Forget the top Cash ISA rate. I’d pocket 5%+ from income stocks

Sick of the low interest rates offered on Cash ISAs and savings accounts? Here’s a look at how to pick up a yield of 5%+.

The content of this article was relevant at the time of publishing. Circumstances change continuously and caution should therefore be exercised when relying upon any content contained within this article.

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It’s fair to say that it’s a miserable time for UK savers at the moment. Savings account interest rates are dreadful. Cash ISA interest rates are just as bad. And to top it all off, earlier this week, the interest rate on Premium Bonds was slashed.

Of course, if you’re willing to accept a little risk, there are plenty of ways to earn a higher return on your money at the moment. Here, I’ll explain how ‘income stocks’ could help you generate a yield of 5% or higher on your money, tax-free.

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Income stocks explained 

Income stocks are those that pay their investors regular cash payments out of the underlying company’s profits. The payments are called dividends. When you own an income stock, you get paid a share of the profits on a regular basis for being a part-owner of the business.

In the UK, there are plenty of well-known income stocks and many pay their shareholders very generous income streams. Compared to the interest rates on offer from Cash ISAs and savings accounts, the yields on some income stocks are incredible.

Income stock examples 

Take FTSE 100 oil giant Royal Dutch Shell, for example. Last year, it paid its investors $1.88 per share (about £1.46 per share at current exchange rates) in dividends. Now, Shell’s share price is currently about £19. So that means that the yield on the current share price is roughly 7.7% (£1.46/£19 = 0.077). Buy the shares today at £19, and you could potentially earn an income return of 7.7% for the year (assuming Shell pays the same amount of dividends this year and the exchange rate remains constant).

Legal & General Group is another good example of an income stock that offers a stunning yield at the moment. It’s expected to pay out dividends of 17.5p per share to its investors for the 2019 financial year. At its current share price of 314p, that equates to a yield of 5.6%.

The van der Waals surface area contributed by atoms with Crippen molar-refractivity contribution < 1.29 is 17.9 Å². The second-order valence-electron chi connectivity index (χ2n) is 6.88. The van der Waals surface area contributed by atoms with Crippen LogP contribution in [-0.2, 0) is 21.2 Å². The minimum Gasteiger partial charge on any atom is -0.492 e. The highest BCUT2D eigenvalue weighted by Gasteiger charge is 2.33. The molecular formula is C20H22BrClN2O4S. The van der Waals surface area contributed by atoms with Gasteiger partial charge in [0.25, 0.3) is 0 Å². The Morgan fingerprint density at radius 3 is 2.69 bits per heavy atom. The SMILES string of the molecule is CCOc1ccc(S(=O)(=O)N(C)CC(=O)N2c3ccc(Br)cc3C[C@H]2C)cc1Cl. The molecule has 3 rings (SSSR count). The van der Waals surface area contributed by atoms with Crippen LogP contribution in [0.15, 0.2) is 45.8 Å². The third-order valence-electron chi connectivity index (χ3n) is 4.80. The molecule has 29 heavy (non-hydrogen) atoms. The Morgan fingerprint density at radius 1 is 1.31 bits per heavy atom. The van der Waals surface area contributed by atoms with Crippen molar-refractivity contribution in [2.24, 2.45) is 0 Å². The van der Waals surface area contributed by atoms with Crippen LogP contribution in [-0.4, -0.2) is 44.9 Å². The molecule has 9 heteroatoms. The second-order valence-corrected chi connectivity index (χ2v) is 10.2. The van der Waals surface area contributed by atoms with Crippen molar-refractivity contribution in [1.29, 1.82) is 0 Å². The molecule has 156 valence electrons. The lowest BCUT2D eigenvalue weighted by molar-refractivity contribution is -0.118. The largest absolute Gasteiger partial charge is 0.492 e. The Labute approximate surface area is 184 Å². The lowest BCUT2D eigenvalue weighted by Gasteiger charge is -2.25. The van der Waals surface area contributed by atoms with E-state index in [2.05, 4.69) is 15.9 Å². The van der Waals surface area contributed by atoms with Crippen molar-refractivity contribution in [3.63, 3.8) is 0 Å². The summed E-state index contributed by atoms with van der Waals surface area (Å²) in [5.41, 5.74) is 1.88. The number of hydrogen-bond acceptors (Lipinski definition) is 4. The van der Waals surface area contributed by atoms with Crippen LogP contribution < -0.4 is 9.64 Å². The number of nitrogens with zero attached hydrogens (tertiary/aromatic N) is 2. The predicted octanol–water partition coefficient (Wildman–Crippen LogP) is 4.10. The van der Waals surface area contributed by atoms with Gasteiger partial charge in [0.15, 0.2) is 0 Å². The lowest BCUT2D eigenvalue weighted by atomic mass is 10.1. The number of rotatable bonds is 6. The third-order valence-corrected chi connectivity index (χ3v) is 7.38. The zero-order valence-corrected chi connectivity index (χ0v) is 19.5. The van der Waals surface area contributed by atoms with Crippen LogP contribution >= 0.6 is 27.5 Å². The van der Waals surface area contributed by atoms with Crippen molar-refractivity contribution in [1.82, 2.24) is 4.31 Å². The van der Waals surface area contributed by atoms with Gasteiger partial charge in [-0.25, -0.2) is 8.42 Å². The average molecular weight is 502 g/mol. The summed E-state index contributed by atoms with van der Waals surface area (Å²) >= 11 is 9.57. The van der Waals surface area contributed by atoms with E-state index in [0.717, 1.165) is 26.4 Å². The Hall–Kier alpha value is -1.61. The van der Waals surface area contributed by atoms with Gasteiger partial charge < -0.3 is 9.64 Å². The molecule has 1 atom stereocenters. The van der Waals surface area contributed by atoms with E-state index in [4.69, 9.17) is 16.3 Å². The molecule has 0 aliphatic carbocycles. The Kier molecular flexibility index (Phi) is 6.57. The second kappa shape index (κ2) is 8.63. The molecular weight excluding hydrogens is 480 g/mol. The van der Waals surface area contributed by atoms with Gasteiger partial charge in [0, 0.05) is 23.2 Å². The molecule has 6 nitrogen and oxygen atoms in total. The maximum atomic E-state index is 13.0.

There are many more companies in the FTSE 100 that currently offer yields in excess of 5% including the likes of insurance firm Aviva, broadcaster ITV, advertising specialist WPP, and tobacco giant British American Tobacco.

Put together a portfolio of FTSE 100 income stocks within a Stocks and Shares ISA, and you could be looking at a yield of 5% to 6%, or even higher, completely tax-free. That certainly beats the abysmal returns on offer from Cash ISAs right now.

Risks to consider

Of course, it’s important to understand the risks of investing in income stocks. When you invest in the stock market, the value of your portfolio will fluctuate every day. Given the volatility of stocks, it’s generally recommended that you invest for at least five years. This kind of investment horizon will give you time to ride out the volatility.

Each company also has its own unique risks to consider. And if a company’s profits fall, the dividend payout can be reduced, or even cut completely.

Overall, however, I believe income stocks offer a lot of appeal in the current low-interest-rate environment. With yields of 5%+ on offer, they can help you earn a higher return on your money.

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Edward Sheldon owns shares in Royal Dutch Shell, Legal & General Group, Aviva, WPP and ITV. The Motley Fool UK has recommended ITV. Views expressed on the companies mentioned in this article are those of the writer and therefore may differ from the official recommendations we make in our subscription services such as Share Advisor, Hidden Winners and Pro. Here at The Motley Fool we believe that considering a diverse range of insights makes us better investors.

Should you invest the value of your investment may rise or fall and your Capital is at Risk. Before investing your individual circumstances should be considered, so you should consider taking independent financial advice.

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